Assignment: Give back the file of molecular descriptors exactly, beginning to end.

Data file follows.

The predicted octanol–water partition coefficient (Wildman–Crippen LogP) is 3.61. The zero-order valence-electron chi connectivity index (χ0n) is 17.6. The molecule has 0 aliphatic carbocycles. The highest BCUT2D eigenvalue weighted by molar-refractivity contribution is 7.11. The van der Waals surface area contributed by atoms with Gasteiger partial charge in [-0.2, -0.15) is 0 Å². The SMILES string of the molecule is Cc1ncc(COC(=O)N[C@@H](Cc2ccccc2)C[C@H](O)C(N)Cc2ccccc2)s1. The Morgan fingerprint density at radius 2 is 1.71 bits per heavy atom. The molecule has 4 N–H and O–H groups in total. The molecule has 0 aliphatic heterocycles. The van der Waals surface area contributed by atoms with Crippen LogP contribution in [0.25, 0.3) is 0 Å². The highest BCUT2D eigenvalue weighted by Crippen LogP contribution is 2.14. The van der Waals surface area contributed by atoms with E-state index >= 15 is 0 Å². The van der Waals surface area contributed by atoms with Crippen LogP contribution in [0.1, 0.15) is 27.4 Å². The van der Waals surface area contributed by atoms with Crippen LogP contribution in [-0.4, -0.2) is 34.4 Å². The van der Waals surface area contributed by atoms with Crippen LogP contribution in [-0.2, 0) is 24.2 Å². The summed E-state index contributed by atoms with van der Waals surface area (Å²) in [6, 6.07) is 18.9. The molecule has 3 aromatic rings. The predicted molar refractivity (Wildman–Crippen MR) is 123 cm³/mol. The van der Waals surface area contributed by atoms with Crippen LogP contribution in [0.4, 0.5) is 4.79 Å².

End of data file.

The predicted octanol–water partition coefficient (Wildman–Crippen LogP) is 3.61. The zero-order valence-electron chi connectivity index (χ0n) is 17.6. The molecule has 0 aliphatic carbocycles. The highest BCUT2D eigenvalue weighted by molar-refractivity contribution is 7.11. The van der Waals surface area contributed by atoms with Gasteiger partial charge in [-0.2, -0.15) is 0 Å². The SMILES string of the molecule is Cc1ncc(COC(=O)N[C@@H](Cc2ccccc2)C[C@H](O)C(N)Cc2ccccc2)s1. The Morgan fingerprint density at radius 2 is 1.71 bits per heavy atom. The molecule has 4 N–H and O–H groups in total. The molecule has 0 aliphatic heterocycles. The van der Waals surface area contributed by atoms with Crippen LogP contribution in [0.25, 0.3) is 0 Å². The highest BCUT2D eigenvalue weighted by Crippen LogP contribution is 2.14. The van der Waals surface area contributed by atoms with E-state index >= 15 is 0 Å². The van der Waals surface area contributed by atoms with Crippen LogP contribution in [0.1, 0.15) is 27.4 Å². The van der Waals surface area contributed by atoms with Crippen LogP contribution in [-0.4, -0.2) is 34.4 Å². The van der Waals surface area contributed by atoms with Crippen LogP contribution in [-0.2, 0) is 24.2 Å². The summed E-state index contributed by atoms with van der Waals surface area (Å²) in [6, 6.07) is 18.9. The molecule has 3 aromatic rings. The predicted molar refractivity (Wildman–Crippen MR) is 123 cm³/mol. The van der Waals surface area contributed by atoms with Crippen LogP contribution in [0.4, 0.5) is 4.79 Å².